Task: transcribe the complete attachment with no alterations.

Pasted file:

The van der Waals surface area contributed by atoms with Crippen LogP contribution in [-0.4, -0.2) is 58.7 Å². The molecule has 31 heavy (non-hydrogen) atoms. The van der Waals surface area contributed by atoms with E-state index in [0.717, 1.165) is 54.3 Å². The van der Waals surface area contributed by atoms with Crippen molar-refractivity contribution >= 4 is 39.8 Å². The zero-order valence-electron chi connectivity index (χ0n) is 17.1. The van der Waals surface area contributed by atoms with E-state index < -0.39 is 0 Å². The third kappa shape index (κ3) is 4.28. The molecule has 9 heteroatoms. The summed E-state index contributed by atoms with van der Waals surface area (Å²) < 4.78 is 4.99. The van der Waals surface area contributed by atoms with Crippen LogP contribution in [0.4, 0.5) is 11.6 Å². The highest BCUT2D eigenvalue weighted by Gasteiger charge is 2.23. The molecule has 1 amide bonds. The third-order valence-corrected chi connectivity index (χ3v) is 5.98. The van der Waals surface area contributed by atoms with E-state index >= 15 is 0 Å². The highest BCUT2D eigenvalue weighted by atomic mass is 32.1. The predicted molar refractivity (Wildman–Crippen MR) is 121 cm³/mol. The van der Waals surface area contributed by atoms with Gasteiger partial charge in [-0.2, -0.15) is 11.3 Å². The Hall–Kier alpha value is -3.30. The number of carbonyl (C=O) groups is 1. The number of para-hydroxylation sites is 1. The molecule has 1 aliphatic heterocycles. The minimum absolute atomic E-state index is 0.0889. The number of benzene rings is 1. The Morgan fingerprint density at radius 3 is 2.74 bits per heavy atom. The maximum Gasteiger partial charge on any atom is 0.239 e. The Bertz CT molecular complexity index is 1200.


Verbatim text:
The van der Waals surface area contributed by atoms with Crippen LogP contribution in [-0.4, -0.2) is 58.7 Å². The molecule has 31 heavy (non-hydrogen) atoms. The van der Waals surface area contributed by atoms with E-state index in [0.717, 1.165) is 54.3 Å². The van der Waals surface area contributed by atoms with Crippen molar-refractivity contribution >= 4 is 39.8 Å². The zero-order valence-electron chi connectivity index (χ0n) is 17.1. The van der Waals surface area contributed by atoms with E-state index < -0.39 is 0 Å². The third kappa shape index (κ3) is 4.28. The molecule has 9 heteroatoms. The summed E-state index contributed by atoms with van der Waals surface area (Å²) < 4.78 is 4.99. The van der Waals surface area contributed by atoms with Crippen LogP contribution in [0.4, 0.5) is 11.6 Å². The highest BCUT2D eigenvalue weighted by Gasteiger charge is 2.23. The molecule has 1 amide bonds. The third-order valence-corrected chi connectivity index (χ3v) is 5.98. The van der Waals surface area contributed by atoms with E-state index >= 15 is 0 Å². The highest BCUT2D eigenvalue weighted by atomic mass is 32.1. The predicted molar refractivity (Wildman–Crippen MR) is 121 cm³/mol. The van der Waals surface area contributed by atoms with Gasteiger partial charge in [-0.2, -0.15) is 11.3 Å². The Hall–Kier alpha value is -3.30. The number of carbonyl (C=O) groups is 1. The number of para-hydroxylation sites is 1. The molecule has 1 aliphatic heterocycles. The minimum absolute atomic E-state index is 0.0889. The number of benzene rings is 1. The Morgan fingerprint density at radius 3 is 2.74 bits per heavy atom. The maximum Gasteiger partial charge on any atom is 0.239 e. The Bertz CT molecular complexity index is 1200.